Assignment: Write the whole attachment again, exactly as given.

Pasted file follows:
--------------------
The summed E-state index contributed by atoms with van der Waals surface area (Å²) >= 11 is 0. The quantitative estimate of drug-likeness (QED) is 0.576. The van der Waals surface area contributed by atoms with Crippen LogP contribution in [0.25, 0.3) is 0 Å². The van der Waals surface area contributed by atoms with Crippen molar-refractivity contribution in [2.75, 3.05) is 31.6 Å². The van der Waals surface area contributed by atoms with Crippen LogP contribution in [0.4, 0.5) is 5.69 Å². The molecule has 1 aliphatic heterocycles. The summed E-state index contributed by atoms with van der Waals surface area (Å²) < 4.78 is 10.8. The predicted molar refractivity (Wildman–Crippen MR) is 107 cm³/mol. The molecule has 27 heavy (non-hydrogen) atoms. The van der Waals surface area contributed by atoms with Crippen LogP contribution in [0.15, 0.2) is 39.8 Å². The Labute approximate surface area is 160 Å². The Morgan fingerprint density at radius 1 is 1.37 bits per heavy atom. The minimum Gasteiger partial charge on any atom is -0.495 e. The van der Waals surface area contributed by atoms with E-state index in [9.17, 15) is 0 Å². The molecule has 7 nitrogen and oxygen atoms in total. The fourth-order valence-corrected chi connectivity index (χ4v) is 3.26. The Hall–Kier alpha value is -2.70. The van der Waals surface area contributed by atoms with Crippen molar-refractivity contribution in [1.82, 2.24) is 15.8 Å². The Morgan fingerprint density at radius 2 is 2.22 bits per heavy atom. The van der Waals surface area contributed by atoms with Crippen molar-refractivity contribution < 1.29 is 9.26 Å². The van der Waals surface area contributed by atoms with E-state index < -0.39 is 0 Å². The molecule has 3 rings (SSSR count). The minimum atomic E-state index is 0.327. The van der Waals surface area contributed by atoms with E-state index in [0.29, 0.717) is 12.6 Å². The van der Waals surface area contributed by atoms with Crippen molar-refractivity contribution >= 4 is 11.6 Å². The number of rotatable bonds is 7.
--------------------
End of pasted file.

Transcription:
The summed E-state index contributed by atoms with van der Waals surface area (Å²) >= 11 is 0. The quantitative estimate of drug-likeness (QED) is 0.576. The van der Waals surface area contributed by atoms with Crippen LogP contribution in [0.25, 0.3) is 0 Å². The van der Waals surface area contributed by atoms with Crippen molar-refractivity contribution in [2.75, 3.05) is 31.6 Å². The van der Waals surface area contributed by atoms with Crippen LogP contribution in [0.4, 0.5) is 5.69 Å². The molecule has 1 aliphatic heterocycles. The summed E-state index contributed by atoms with van der Waals surface area (Å²) < 4.78 is 10.8. The predicted molar refractivity (Wildman–Crippen MR) is 107 cm³/mol. The molecule has 27 heavy (non-hydrogen) atoms. The van der Waals surface area contributed by atoms with Crippen LogP contribution in [0.15, 0.2) is 39.8 Å². The Labute approximate surface area is 160 Å². The Morgan fingerprint density at radius 1 is 1.37 bits per heavy atom. The minimum Gasteiger partial charge on any atom is -0.495 e. The van der Waals surface area contributed by atoms with E-state index in [9.17, 15) is 0 Å². The molecule has 7 nitrogen and oxygen atoms in total. The fourth-order valence-corrected chi connectivity index (χ4v) is 3.26. The Hall–Kier alpha value is -2.70. The van der Waals surface area contributed by atoms with Crippen molar-refractivity contribution in [1.82, 2.24) is 15.8 Å². The Morgan fingerprint density at radius 2 is 2.22 bits per heavy atom. The van der Waals surface area contributed by atoms with Crippen molar-refractivity contribution < 1.29 is 9.26 Å². The van der Waals surface area contributed by atoms with E-state index < -0.39 is 0 Å². The molecule has 3 rings (SSSR count). The minimum atomic E-state index is 0.327. The van der Waals surface area contributed by atoms with E-state index in [0.29, 0.717) is 12.6 Å². The van der Waals surface area contributed by atoms with Crippen molar-refractivity contribution >= 4 is 11.6 Å². The number of rotatable bonds is 7.